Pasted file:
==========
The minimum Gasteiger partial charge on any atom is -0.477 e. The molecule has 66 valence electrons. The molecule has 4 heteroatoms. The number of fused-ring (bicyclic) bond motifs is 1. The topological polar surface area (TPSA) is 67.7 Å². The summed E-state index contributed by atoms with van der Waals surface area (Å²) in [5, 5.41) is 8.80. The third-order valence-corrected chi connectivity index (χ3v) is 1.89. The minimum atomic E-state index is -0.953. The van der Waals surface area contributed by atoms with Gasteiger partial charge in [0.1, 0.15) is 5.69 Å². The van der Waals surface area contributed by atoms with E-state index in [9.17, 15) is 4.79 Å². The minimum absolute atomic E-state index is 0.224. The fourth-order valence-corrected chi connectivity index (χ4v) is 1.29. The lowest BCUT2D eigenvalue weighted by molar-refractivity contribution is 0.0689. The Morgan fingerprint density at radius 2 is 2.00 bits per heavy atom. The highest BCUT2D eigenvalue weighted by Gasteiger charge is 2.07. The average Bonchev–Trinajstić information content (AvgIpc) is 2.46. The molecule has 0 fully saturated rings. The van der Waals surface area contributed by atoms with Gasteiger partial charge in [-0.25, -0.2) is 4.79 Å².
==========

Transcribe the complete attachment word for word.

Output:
The minimum Gasteiger partial charge on any atom is -0.477 e. The molecule has 66 valence electrons. The molecule has 4 heteroatoms. The number of fused-ring (bicyclic) bond motifs is 1. The topological polar surface area (TPSA) is 67.7 Å². The summed E-state index contributed by atoms with van der Waals surface area (Å²) in [5, 5.41) is 8.80. The third-order valence-corrected chi connectivity index (χ3v) is 1.89. The minimum atomic E-state index is -0.953. The van der Waals surface area contributed by atoms with Gasteiger partial charge in [0.1, 0.15) is 5.69 Å². The van der Waals surface area contributed by atoms with E-state index in [9.17, 15) is 4.79 Å². The minimum absolute atomic E-state index is 0.224. The fourth-order valence-corrected chi connectivity index (χ4v) is 1.29. The lowest BCUT2D eigenvalue weighted by molar-refractivity contribution is 0.0689. The Morgan fingerprint density at radius 2 is 2.00 bits per heavy atom. The highest BCUT2D eigenvalue weighted by Gasteiger charge is 2.07. The average Bonchev–Trinajstić information content (AvgIpc) is 2.46. The molecule has 0 fully saturated rings. The van der Waals surface area contributed by atoms with Gasteiger partial charge in [-0.25, -0.2) is 4.79 Å².